Being the daughter of a musical legend can open doors, to be sure, but it multiplies the difficulty of forging a career apart from his shadow. Consider, then, the talent of Rosanne Cash.
After the Man in Black recorded a song she wrote, Rosanne formed a partnership with singer-songwriter Rodney Crowell. They collaborated on her American-debut album, Right or Wrong, which yielded three top-30 hits. Her follow-up, Seven Year Ache, was a crossover smash that sent three singles to the Billboard country chart’s top position. In 1985, she won a vocal Grammy for another number-one hit, “I Don’t Know Why You Want Me.” King’s Record Shop yielded four number-one country hits, among which was a catchy cover of her father’s “Tennessee Flat Top Box.” (She claims she was unaware of the song’s origin when she recorded it.) Now she hits The Washington Center for the Performing Arts with John Leventhal, whose production and performance credits include albums by Cash, Crowell, Michelle Branch, Shawn Colvin and Loudon Wainwright III.
Jill Barnes, executive director for The Washington Center, notes the event serves a growing Olympia fan base for traditional forms of American music — as will the Lyle Lovett/Robert Earl Keen concert two days before it. “We’ve been sold out for (Lovett/Keen) for several weeks,” says Barnes. “We still have tickets available for Rosanne Cash in the mezzanine and balcony.”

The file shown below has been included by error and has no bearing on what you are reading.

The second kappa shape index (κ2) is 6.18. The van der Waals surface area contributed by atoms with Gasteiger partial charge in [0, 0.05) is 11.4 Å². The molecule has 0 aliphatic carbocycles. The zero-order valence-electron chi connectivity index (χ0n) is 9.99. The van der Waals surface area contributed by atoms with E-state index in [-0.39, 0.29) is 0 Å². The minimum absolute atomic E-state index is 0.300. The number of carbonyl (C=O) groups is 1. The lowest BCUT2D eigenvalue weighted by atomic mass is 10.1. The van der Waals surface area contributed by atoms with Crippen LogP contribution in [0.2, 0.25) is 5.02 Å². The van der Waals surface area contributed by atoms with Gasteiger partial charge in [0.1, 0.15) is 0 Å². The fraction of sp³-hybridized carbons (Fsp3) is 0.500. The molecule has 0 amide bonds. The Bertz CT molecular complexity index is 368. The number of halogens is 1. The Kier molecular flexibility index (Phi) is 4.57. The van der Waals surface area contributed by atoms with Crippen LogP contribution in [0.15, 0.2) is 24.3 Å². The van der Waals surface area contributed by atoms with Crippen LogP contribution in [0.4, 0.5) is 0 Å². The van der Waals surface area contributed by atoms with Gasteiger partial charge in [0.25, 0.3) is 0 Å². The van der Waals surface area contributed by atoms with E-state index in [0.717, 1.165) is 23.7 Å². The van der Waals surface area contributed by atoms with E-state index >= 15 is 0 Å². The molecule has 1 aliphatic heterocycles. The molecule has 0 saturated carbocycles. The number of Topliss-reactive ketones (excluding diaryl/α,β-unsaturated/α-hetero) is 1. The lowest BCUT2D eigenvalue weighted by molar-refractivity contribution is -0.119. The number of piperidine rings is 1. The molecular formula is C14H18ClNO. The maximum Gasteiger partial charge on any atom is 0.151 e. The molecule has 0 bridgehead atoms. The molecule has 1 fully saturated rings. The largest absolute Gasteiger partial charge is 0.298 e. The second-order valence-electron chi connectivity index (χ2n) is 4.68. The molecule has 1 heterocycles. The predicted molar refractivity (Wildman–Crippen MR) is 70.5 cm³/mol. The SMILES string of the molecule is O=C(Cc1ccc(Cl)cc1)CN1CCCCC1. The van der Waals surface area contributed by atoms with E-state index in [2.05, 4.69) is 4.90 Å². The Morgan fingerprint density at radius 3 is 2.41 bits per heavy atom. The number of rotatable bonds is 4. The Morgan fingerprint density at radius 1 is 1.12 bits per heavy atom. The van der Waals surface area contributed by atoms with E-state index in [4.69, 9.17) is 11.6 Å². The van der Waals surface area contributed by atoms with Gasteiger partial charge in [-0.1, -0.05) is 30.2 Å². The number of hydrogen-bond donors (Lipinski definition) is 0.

“In the last several years,” says Barnes, “The Washington Center has presented one country show a year. We had full or almost-full houses for Clint Black, Travis Tritt (and) Vince Gill and The Time Jumpers. Not only are we selling out the shows, but we’re bringing in a lot of first-time Washington Center attendees. It’s a new audience for us, and many are coming from well beyond Thurston County. We’d been trying to bring Rosanne Cash here for a few years, but routing and dates didn’t work out until now. We can say the same for Lyle Lovett (and) Robert Earl Keen. … We carefully considered the impact of potentially overlapping audiences, but ultimately decided to go for it. Given the response with ticket sales,” she concludes, “we made the right choice.”
Rosanne Cash with John Leventhal
The Washington Center for the Performing Arts,
512 Washington St. SE, Olympia
7:30 p.m. Monday, Jan. 29
360-753-8586 | Washington Center information on Rosanne Cash